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Does your AI need a personality?

If you are Amazon with Alexa, clearly your AI needs a personality–Alexa wants to be your helpful friend. You talk to her. She talks back. No problem. But does your business AI need a personality? Everywhere you look, someone thinks it does. IBM wants you to love Watson. SAP has Leonardo. Salesforce has Einstein. For you big companies left: Fermi, Curie, and Plato are up for grabs, I think.

Do we need to anthropomorphize AI to make it marketable? Palatable? Acceptable? Approachable? Is this an important part of AI adoption, or a silly phase we will look back on with disdain? I personally think it’s overkill and might actually backfire as we all become better sophisticated, learning that AI isn’t anywhere near as smart as Albert Einstein, Leonardo da Vinci, or even IBM founder Tom Watson.

Maybe we should be looking for real genius, like the guy who invented soft-serve ice cream, Tom Carvel. I can hear him now, “Look at this AI. It’s beautiful AI. It’s the best AI money can buy.” So, maybe we should name our AI “Tom.” Yeah, not sexy, I know, but that’s the point.

AI is becoming embedded in every kind of software you can imagine, and, at it’s best, it isn’t noticeable at all. It just does the job better.

I think Google has the right approach. Yes, you say “Hey, Google,” when you want to talk to your Google Assistant, but there are countless AI component inside dozens of Google products, starting with Google Search, that don’t need a name. They just work better.

To me, that’s what we really needed. AI that works better, rather than has a cute name.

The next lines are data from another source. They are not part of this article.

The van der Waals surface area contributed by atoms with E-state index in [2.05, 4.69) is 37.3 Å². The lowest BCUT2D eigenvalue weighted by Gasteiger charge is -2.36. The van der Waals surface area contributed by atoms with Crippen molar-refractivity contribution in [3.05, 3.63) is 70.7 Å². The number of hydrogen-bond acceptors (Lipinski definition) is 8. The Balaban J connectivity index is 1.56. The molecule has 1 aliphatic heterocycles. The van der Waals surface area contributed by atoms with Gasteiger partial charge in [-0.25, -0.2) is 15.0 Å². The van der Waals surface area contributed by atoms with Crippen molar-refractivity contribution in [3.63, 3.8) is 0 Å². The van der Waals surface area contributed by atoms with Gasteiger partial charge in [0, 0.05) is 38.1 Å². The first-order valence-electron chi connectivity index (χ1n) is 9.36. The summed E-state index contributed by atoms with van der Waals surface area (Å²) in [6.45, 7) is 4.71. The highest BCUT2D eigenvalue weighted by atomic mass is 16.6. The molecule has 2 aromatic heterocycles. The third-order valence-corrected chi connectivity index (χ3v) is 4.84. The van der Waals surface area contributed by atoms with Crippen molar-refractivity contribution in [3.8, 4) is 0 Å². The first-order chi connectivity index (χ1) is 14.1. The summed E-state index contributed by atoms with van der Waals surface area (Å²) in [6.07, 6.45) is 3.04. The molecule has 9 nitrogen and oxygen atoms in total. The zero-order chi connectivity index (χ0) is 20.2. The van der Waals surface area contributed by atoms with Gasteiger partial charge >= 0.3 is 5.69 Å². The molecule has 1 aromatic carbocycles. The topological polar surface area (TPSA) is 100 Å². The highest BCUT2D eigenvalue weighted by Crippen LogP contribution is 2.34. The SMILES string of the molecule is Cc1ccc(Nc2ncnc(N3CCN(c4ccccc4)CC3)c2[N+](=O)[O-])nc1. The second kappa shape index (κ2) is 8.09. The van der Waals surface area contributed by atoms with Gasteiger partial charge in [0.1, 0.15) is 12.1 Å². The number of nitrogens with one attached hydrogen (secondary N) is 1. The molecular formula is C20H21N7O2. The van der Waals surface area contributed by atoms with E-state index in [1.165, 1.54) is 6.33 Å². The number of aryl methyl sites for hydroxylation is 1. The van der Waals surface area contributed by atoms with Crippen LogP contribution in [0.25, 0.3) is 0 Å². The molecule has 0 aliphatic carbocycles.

Full disclosure: I am the Senior Strategist at Converseon and SoloSegment, both of which have AI that works, without any cute names.

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Mike Moran

Mike Moran is an expert in internet marketing, search technology, social media, text analytics, web personalization, and web metrics, who, as a Certified Speaking Professional, regularly makes speaking appearances. Mike’s previous appearances include keynote speaking appearances worldwide. Mike serves as a senior strategist for Converseon, an AI powered consumer intelligence technology and consulting firm. He is also a senior strategist for SoloSegment, a marketing automation software solutions and services firm. Mike also serves as a member of the Board of Directors of SEMPO. Mike spent 30 years at IBM, rising to Distinguished Engineer, an executive-level technical position. Mike held various roles in his IBM career, including eight years at IBM’s customer-facing website, ibm.com, most recently as the Manager of ibm.com Web Experience, where he led 65 information architects, web designers, webmasters, programmers, and technical architects around the world. Mike's newest book is Outside-In Marketing with world-renowned author James Mathewson. He is co-author of the best-selling Search Engine Marketing, Inc. (with fellow search marketing expert Bill Hunt), now in its Third Edition. Mike is also the author of the acclaimed internet marketing book, Do It Wrong Quickly: How the Web Changes the Old Marketing Rules, named one of best business books of 2007 by the Miami Herald. Mike founded and writes for Biznology® and writes regularly for other blogs. In addition to Mike’s broad technical background, he holds an Advanced Certificate in Market Management Practice from the Royal UK Charter Institute of Marketing and is a Visiting Lecturer at the University of Virginia’s Darden School of Business. He also teaches at Rutgers Business School. He is a Senior Fellow at the Society for New Communications Research. Mike worked at ibm.com from 1998 through 2006, pioneering IBM’s successful search marketing program. IBM’s website of over two million pages was a classic “big company” website that has traditionally been difficult to optimize for search marketing. Mike, working with Bill Hunt, developed a strategy for search engine marketing that works for any business, large or small. Moran and Hunt spearheaded IBM’s content improvement that has resulted in dramatic gains in traffic from Google and other internet portals.

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  2. Avatar Sylwia

    In my opinion if AI had personality, it would be a lot better e-commerce tool, as it can be noticed in chatbots.

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